NLST      give name list of files in directory
NOOP      do nothing
OPTS      define persistent options for a given command
PASS      specify password
PASV      prepare for server-to-server transfer
PORT      specify data connection port
PWD      print the current working directory
QUIT      terminate session
REST      restart incomplete transfer
RETR      retrieve a file
RMD      remove a directory
RNFR      specify rename-from file name
RNTO      specify rename-to file name
SITE      non-standard commands (see next section)
SIZE      return size of file
STAT      return status of server
STOR      store a file
STOU      store a file with a unique name
STRU      specify data transfer structure
SYST      show operating system type of server system
TYPE      specify data transfer type
USER      specify user name
XCUP      change to parent of current working directory (deprecated)
XCWD      change working directory (deprecated)
XMKD      make a directory (deprecated)
XPWD      print the current working directory (deprecated)
XRMD      remove a directory (deprecated)
 

The following non-standard or Unix specific commands are supported by the SITE request.

Request      Description
CHMOD      change mode of a file, e.g. ‘‘SITE CHMOD 755 filename’’
HELP      give help information.
IDLE      set idle-timer, e.g. ‘‘SITE IDLE 60’’
RATEGET      set maximum get rate throttle in bytes/second, e.g. ‘‘SITE RATEGET 5k’’
RATEPUT      set maximum put rate throttle in bytes/second, e.g. ‘‘SITE RATEPUT 5k’’
UMASK      change umask, e.g. ‘‘SITE UMASK 002’’
 

The following FTP requests (as specified in RFC 959 and RFC 2228) are recognized, but are not implemented: ACCT, ADAT, AUTH, CCC, CONF, ENC, MIC, PBSZ, PROT, REIN, and SMNT.

The tnftpd server will abort an active file transfer only when the ABOR command is preceded by a Telnet "Interrupt Process" (IP) signal and a Telnet "Synch" signal in the command Telnet stream, as described in Internet RFC 959. If a STAT command is received during a data transfer, preceded by a Telnet IP and Synch, transfer status will be returned.

tnftpd interprets file names according to the "globbing" conventions used by csh(1). This allows users to use the metacharacters "*?[]{}~".

    User authentication

tnftpd authenticates users according to five rules.

  1. The login name must be in the password data base, passwd(5), and not have a null password. In this case a password must be provided by the client before any file operations may be performed. If the user has an S/Key key, the response from a successful USER command will include an S/Key challenge. The client may choose to respond with a PASS command giving either a standard password or an S/Key one-time password. The server will automatically determine which type of password it has been given and attempt to authenticate accordingly. See skey(1) for more information on S/Key authentication. S/Key is a Trademark of Bellcore.
  2. The login name must be allowed based on the information in ftpusers(5).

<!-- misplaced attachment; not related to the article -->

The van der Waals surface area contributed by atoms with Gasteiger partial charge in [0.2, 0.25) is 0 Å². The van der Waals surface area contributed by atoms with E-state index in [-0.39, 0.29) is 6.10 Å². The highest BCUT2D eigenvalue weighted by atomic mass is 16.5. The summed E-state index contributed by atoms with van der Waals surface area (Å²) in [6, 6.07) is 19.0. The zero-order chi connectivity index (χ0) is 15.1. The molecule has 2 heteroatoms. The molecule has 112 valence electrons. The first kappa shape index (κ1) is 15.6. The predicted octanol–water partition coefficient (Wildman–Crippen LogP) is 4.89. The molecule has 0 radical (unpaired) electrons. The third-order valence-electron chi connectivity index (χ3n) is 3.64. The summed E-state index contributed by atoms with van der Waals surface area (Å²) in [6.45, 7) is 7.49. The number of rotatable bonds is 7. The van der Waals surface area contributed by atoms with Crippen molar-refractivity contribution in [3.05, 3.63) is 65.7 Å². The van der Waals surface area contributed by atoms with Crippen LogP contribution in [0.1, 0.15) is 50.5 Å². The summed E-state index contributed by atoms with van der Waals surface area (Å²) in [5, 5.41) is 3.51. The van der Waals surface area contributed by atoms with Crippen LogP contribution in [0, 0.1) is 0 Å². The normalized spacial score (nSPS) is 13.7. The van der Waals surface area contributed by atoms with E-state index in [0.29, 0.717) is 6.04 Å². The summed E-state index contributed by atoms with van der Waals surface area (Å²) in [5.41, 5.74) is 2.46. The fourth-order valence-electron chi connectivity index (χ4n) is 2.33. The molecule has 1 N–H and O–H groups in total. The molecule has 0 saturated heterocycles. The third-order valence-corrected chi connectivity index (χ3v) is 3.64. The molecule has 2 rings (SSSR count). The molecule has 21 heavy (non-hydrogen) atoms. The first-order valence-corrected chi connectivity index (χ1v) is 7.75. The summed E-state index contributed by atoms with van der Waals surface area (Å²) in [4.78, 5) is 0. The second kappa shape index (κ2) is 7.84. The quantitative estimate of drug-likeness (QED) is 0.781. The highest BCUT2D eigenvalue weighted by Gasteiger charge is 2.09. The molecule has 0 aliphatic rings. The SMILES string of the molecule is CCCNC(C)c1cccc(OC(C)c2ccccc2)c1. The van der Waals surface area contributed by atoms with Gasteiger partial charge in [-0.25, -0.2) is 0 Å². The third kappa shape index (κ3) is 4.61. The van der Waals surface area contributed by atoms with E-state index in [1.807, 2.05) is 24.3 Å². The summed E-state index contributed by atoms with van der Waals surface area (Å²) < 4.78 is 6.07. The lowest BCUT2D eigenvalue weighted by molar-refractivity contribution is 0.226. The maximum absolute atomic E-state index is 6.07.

3. The user must have a standard shell returned by getusershell(3). If the user’s shell field in the password database is empty, the shell is assumed to be /bin/sh. As per shells(5), the user’s shell must be listed with full path in /etc/shells.
  4. If directed by the file ftpchroot(5) the session’s root directory will be changed by chroot(2) to the directory specified in the ftpd.conf(5) chroot directive (if set), or to the home directory of the user. This facility may also be triggered by enabling the boolean ftp-chroot in login.conf(5). However, the user must still supply a password. This feature is intended as a compromise between a fully anonymous account and a fully privileged account. The account should also be set up as for an anonymous account.
  5. If the user name is "anonymous" or "ftp", an anonymous FTP account must be present in the password file (user "ftp"). In this case the user is allowed to log in by specifying any password (by convention an email address for the user should be used as the password).

    The server performs a chroot(2) to the directory specified in the ftpd.conf(5) chroot directive (if set), the -a anondir directory (if set), or to the home directory of the "ftp" user.

    The server then performs a chdir(2) to the directory specified in the ftpd.conf(5) homedir directive (if set), otherwise to /.

    If other restrictions are required (such as disabling of certain commands and the setting of a specific umask), then appropriate entries in ftpd.conf(5) are required.

    If the first character of the password supplied by an anonymous user is "-", then the verbose messages displayed at login and upon a CWD command are suppressed.

    Display file escape sequences

When tnftpd displays various files back to the client (such as /usr/local/etc/ftpwelcome and /usr/local/etc/motd), various escape strings are replaced with information pertinent to the current connection.

The supported escape strings are:
Escape
  Description
%c Class name.
%C Current working directory.
%E Email address given with -e .
%L Local hostname.
%M Maximum number of users for this class. Displays "unlimited" if there’s no limit.
%N Current number of users for this class.
%R Remote hostname.
%s If the result of the most recent "%M" or "%N" was not "1", print an "s".
%S If the result of the most recent "%M" or "%N" was not "1", print an "S".
%T Current time.
%U User name.
%% A "%" character.

    Setting up a restricted ftp subtree

In order that system security is not breached, it is recommended that the subtrees for the "ftp" and "chroot" accounts be constructed with care, following these rules (replace "ftp" in the following directory names with the appropriate account name for 'chroot' users):
~ftp Make the home directory owned by "root" and unwritable by anyone.
~ftp/bin Make this directory owned by "root" and unwritable by anyone (mode 555). Generally any conversion commands should be installed here (mode 111).